Banks across the European Union (EU) are being robbed at a rate of one every 90 minutes, according to the European Banking Federation trade body.
The Northern Bank raid of 2004 saw £26.5m stolen in Belfast
Its report also highlighted the growing use of violence in the raids, such as the kidnapping of staff during the 2004 Northern Bank robbery in Belfast.
The organisation also found increased use of explosives or heavy weapons.
During 2004 there were 5,864 bank robberies across the EU, Switzerland, Norway and Iceland, it found.
The European Banking Association said that while this represented a slight increase on 2003's numbers, the use of violence had risen more rapidly.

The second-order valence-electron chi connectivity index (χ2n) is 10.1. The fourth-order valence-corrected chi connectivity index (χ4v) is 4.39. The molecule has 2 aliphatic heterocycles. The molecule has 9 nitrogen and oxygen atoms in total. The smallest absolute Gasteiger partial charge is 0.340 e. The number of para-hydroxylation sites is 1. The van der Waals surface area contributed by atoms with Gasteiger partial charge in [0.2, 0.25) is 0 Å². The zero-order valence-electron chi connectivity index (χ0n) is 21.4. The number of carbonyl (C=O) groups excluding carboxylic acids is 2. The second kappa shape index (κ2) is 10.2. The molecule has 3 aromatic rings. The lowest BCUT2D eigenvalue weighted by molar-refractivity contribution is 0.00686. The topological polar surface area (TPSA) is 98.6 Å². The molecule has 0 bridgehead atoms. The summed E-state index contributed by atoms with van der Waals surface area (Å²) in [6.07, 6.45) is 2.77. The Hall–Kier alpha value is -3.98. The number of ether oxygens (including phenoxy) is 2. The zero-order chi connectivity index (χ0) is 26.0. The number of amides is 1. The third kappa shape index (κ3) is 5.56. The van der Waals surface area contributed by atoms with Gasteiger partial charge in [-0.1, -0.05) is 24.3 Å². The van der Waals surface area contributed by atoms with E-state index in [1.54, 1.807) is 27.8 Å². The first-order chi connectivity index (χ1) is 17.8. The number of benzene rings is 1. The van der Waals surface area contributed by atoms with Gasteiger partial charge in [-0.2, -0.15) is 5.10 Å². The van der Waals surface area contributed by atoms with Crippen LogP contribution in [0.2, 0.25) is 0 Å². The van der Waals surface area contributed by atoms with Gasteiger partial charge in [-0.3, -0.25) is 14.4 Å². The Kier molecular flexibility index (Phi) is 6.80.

"While the number of robberies of bank branches has generally seen a small rise, some tendencies are more worrying: the violence of certain modus operandi and the means used by the perpetrators," it said.
It blamed "organised gangs, operating across borders [using] any means available to them, including heavy weapons and explosives".
The association also predicted that this violence would only grow as robbers tried to keep up with increased bank security.
"It is to be feared that criminals will resort to higher levels of violence to arrive at their aims," said the report.
"Indeed, the increasingly higher investment by banks as regards branch security forces criminals to find other means to get at the money."
It added that there were now two main types of bank robbers - the professional who is very well prepared and willing to use extreme violence; and the amateur, who is happy to settle for a smaller amount of cash in more opportunistic raids.